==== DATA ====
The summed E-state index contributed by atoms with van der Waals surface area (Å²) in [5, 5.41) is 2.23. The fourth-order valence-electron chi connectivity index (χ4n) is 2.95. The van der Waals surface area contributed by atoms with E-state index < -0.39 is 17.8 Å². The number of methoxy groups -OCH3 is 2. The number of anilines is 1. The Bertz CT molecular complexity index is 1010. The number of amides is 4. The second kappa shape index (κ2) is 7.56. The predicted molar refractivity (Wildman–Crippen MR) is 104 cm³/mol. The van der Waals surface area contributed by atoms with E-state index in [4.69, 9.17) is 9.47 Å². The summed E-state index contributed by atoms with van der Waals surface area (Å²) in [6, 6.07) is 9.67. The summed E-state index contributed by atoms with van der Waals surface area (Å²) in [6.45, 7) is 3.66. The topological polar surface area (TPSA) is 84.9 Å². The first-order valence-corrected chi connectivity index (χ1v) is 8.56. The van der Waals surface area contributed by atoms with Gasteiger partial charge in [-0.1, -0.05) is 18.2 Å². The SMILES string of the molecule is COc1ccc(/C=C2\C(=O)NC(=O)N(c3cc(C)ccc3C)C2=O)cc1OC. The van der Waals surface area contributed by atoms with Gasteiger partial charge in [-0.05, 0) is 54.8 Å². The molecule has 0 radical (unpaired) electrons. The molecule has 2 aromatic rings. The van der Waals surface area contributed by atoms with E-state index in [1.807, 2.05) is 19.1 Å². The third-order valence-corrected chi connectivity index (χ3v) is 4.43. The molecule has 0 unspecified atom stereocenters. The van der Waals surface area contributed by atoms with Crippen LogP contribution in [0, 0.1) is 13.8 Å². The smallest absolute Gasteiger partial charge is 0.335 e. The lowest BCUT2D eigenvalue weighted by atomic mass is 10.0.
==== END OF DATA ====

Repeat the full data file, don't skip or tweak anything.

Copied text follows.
The summed E-state index contributed by atoms with van der Waals surface area (Å²) in [5, 5.41) is 2.23. The fourth-order valence-electron chi connectivity index (χ4n) is 2.95. The van der Waals surface area contributed by atoms with E-state index < -0.39 is 17.8 Å². The number of methoxy groups -OCH3 is 2. The number of anilines is 1. The Bertz CT molecular complexity index is 1010. The number of amides is 4. The second kappa shape index (κ2) is 7.56. The predicted molar refractivity (Wildman–Crippen MR) is 104 cm³/mol. The van der Waals surface area contributed by atoms with E-state index in [4.69, 9.17) is 9.47 Å². The summed E-state index contributed by atoms with van der Waals surface area (Å²) in [6, 6.07) is 9.67. The summed E-state index contributed by atoms with van der Waals surface area (Å²) in [6.45, 7) is 3.66. The topological polar surface area (TPSA) is 84.9 Å². The first-order valence-corrected chi connectivity index (χ1v) is 8.56. The van der Waals surface area contributed by atoms with Gasteiger partial charge in [-0.1, -0.05) is 18.2 Å². The SMILES string of the molecule is COc1ccc(/C=C2\C(=O)NC(=O)N(c3cc(C)ccc3C)C2=O)cc1OC. The van der Waals surface area contributed by atoms with Gasteiger partial charge in [-0.05, 0) is 54.8 Å². The molecule has 0 radical (unpaired) electrons. The molecule has 2 aromatic rings. The van der Waals surface area contributed by atoms with E-state index in [1.807, 2.05) is 19.1 Å². The third-order valence-corrected chi connectivity index (χ3v) is 4.43. The molecule has 0 unspecified atom stereocenters. The van der Waals surface area contributed by atoms with Crippen LogP contribution in [0, 0.1) is 13.8 Å². The smallest absolute Gasteiger partial charge is 0.335 e. The lowest BCUT2D eigenvalue weighted by atomic mass is 10.0.